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Cannot Be the Doer
Robert: Again, much gratitude and love to you both. Thank you ever so much for this!
Yesterday I went fishing, and on the drive out something clicked. It is impossible for me to be a doer! Ha, how ridiculously simple that truth is!
And the jiva is the “apparent” doer created out of the gunas and all that that entails belongs to Isvara, and I am beyond Isvara.
Sundari: Yes, indeed! The truth is so simple and so subtle it is impossible for the mind to understand until the intellect has been purified by self-knowledge.
If you just use common sense and think through how many factors that have to be in play to do anything – like get out of bed in the morning, walk across a room or even smile, it is totally clear that the constituents of action are not up to the jiva. Isvara is doing it all, yet Isvara is not a doer either. Doing happens as a result of the gunas. Without self-knowledge one is totally run by the vasanas/gunas and at the mercy of the ruthless karmic cycle, drowning in the unpredictable and ever-changing ocean of samsara. Knowing this, one can only have compassion for any mind still under the spell of ignorance. From this perspective, which is the perspective of the self and the only sane way to look at life, applying this knowledge to the jiva’s story, forgiveness is not only natural, it is an act of compassion to the jiva. One understands firstly there is only the self, and secondly how much pain everyone is in without self-knowledge and under the whip of their vasanas. Here the doer dissolves, as it is clear that all doing is being done by the gunas.
Well done to you for seeing that as awareness you are beyond Isvara. It is important to remember that although Isvara wields maya/ignorance (gunas) Isvara is never deluded by maya. Isvara is awareness plus maya in the role of Creator and shares the same identity as the jiva, i.e. awareness. However, enlightened or not, the jiva is subject to Isvara’s universal laws and dharmas.
The question is: What is the relationship between jiva and Isvara? Jiva can’t see a world that appears to be “out there” unless it is aware, and Isvara can’t create the whole objective world unless it is aware. We know that Isvara is aware because its creation is intelligently designed: it all hangs together perfectly, all appearances to the contrary notwithstanding when looking at life in general! All unhappiness and suffering is not caused by Isvara but by ignorance of Isvara.
There is essentially no difference between jiva and Isvara except in their capacity to create. Isvara creates the objective world and jiva creates the subjective world. They both appear to be conscious because consciousness is the common denominator. This is why Vedanta says they are “essentially” the same. If this is true, then we can eliminate both jiva and Isvara as real and take ourselves to be consciousness.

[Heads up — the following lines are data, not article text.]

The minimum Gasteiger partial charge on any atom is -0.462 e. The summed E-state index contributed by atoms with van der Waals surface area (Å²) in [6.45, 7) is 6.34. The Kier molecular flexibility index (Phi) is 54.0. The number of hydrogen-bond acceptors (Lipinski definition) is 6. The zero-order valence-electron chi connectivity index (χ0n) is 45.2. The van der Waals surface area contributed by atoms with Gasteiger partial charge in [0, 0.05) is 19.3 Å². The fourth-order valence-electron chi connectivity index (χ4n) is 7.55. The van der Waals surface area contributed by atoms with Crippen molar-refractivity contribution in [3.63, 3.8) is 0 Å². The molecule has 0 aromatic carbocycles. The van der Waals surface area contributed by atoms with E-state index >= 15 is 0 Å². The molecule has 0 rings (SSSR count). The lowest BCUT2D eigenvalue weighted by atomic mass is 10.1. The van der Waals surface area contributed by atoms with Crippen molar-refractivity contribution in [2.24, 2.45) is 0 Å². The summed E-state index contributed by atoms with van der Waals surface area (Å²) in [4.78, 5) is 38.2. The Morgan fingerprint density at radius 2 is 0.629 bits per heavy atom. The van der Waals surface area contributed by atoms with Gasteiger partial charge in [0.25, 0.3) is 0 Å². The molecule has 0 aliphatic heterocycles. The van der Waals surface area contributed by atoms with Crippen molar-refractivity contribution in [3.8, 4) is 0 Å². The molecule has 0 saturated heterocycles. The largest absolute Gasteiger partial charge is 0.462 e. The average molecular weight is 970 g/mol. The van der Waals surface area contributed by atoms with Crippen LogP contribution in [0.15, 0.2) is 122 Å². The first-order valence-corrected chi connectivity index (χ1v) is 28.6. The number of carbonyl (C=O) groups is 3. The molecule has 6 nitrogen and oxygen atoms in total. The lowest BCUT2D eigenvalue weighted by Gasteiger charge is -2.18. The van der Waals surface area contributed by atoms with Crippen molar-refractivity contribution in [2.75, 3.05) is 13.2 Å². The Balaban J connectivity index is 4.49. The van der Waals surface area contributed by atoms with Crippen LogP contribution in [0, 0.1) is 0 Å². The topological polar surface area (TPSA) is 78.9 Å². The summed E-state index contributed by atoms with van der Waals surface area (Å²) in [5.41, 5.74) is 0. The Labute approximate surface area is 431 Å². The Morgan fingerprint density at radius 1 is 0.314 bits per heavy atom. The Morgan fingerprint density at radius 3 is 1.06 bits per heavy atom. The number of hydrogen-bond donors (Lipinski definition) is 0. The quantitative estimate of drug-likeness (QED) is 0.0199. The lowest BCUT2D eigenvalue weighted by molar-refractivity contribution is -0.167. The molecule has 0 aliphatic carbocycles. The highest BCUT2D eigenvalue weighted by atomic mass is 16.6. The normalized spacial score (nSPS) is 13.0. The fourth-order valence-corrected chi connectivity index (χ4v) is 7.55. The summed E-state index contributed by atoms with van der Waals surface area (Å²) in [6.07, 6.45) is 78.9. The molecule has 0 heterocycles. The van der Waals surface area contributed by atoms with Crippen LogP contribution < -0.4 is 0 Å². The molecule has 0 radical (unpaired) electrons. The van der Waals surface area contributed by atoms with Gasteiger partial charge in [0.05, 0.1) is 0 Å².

We can eliminate them as real because their capacities are different and neither of them is always present. Isvara in the role of Creator is infinite with reference to the jiva, but not with reference to awareness, because Isvara in the role of Creator goes unmanifest at the end of the creation cycle. The same applies to the jiva because although the universal jiva is infinite in that it is really awareness, it only appears as a subtle body (a person) when maya manifests. Isvara is not a person with likes and dislikes (not modified by ignorance or the gunas) and the creator of everything, whereas jiva thinks it’s a person, has likes and dislikes (is modified by the gunas) and cannot create anything. The sun, moon and the stars, the beating of its heart, the ability to walk or smile or do anything is thanks to Isvara. Jiva only creates its subjective reality.
And we can eliminate both Isvara and jiva because neither Isvara’s creation nor jiva’s creation hides consciousness. It is always present prior to the creation and prior to the birth of individuals, or subtle bodies. You can’t have a macrocosmic creation without consciousness. Something had to exist before Isvara could “bang” the creation into existence. That something we call paramatma, pure consciousness, free of both Isvara as Creator and jiva.
Consciousness – me – is never affected by Isvara’s creation or by jiva’s creation. It is the knower of both.
Cause and Effect or Two Orders of Creation
Robert: Is this “because” there is only one universal jiva apparently appearing in many forms? The two, Isvara and jiva (when maya is present), create an apparently intertwined world of gross and subtle different natures, which make up our apparent reality of which I am ever free.
Sundari: Yes, correct, but read the teaching below on the three states of perception.
Robert: Isvara and jiva create an apparent world of convergence between objective and subjective reality, which is the playing field of awareness to apparently experience ignorance of its true nature in an apparent infinite number of ways due to an apparent manifestation of infinite jivas, which are actually the same?
Sundari: Isvara and jiva make up, or comprise, the apparent reality. Isvara and jiva are not co-creators. You still think that the jiva’s subjective creation has an impact on Isvara – it does not. Isvara is out of time and unaffected by the creation. If it were true that jiva could impact maya/Isvara then the whole creation would fall apart. Isvara and jiva are essentially the same because their true nature is awareness, but they are also different because their upadhis are different. An upadhi is a limiting adjunct: that which makes something look other than it is. Isvara’s upadhi is maya – it makes pure awareness look like a creator. Jiva’s upadhi is the five koshas, or sheaths (body/mind/intellect/prana/bliss sheaths), which make the jiva look like a doer. Your upadhi is unique to you, which is why you cannot know what I am thinking, and vice versa.
Creation has two orders or ontological categories: the cause and the effect. Isvara One is pure consciousness, free of maya, also called paramatma. When and where maya is operating, Isvara One appears as Isvara in the role of Creator, the subject or cause creating the world of objects, i.e. the effects. The effects change and modify each other, but the effects do not modify the cause. The gross cannot change the subtle, but the subtle changes the gross (these are apparent modifications of course). If jiva is an effect of Isvara then it cannot have an effect on Isvara. Jiva depends upon Isvara, but Isvara does not depend upon jiva, therefore they are never co-creators.